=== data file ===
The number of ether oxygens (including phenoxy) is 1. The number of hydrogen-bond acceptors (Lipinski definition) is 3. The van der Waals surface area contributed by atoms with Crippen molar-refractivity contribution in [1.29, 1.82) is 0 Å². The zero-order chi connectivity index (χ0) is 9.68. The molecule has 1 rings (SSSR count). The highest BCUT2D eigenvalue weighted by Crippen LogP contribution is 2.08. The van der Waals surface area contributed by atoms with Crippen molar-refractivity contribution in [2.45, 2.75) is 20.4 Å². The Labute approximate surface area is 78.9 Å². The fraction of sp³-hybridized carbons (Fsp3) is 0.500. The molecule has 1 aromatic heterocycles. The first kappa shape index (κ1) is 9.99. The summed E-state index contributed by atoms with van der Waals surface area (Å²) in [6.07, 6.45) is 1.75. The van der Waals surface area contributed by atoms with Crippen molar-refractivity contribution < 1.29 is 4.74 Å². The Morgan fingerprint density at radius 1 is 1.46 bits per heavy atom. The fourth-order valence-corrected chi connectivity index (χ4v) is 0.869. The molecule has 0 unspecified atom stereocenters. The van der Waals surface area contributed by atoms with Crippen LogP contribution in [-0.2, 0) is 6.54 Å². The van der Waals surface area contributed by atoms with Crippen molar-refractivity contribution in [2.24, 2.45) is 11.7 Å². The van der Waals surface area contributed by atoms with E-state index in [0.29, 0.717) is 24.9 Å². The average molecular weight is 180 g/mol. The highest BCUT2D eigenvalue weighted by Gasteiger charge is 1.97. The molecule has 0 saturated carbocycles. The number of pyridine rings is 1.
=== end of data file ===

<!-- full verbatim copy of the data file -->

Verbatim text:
The number of ether oxygens (including phenoxy) is 1. The number of hydrogen-bond acceptors (Lipinski definition) is 3. The van der Waals surface area contributed by atoms with Crippen molar-refractivity contribution in [1.29, 1.82) is 0 Å². The zero-order chi connectivity index (χ0) is 9.68. The molecule has 1 rings (SSSR count). The highest BCUT2D eigenvalue weighted by Crippen LogP contribution is 2.08. The van der Waals surface area contributed by atoms with Crippen molar-refractivity contribution in [2.45, 2.75) is 20.4 Å². The Labute approximate surface area is 78.9 Å². The fraction of sp³-hybridized carbons (Fsp3) is 0.500. The molecule has 1 aromatic heterocycles. The first kappa shape index (κ1) is 9.99. The summed E-state index contributed by atoms with van der Waals surface area (Å²) in [6.07, 6.45) is 1.75. The van der Waals surface area contributed by atoms with Crippen molar-refractivity contribution < 1.29 is 4.74 Å². The Morgan fingerprint density at radius 1 is 1.46 bits per heavy atom. The fourth-order valence-corrected chi connectivity index (χ4v) is 0.869. The molecule has 0 unspecified atom stereocenters. The van der Waals surface area contributed by atoms with Crippen LogP contribution in [-0.2, 0) is 6.54 Å². The van der Waals surface area contributed by atoms with Crippen molar-refractivity contribution in [2.24, 2.45) is 11.7 Å². The van der Waals surface area contributed by atoms with E-state index in [0.29, 0.717) is 24.9 Å². The average molecular weight is 180 g/mol. The highest BCUT2D eigenvalue weighted by Gasteiger charge is 1.97. The molecule has 0 saturated carbocycles. The number of pyridine rings is 1.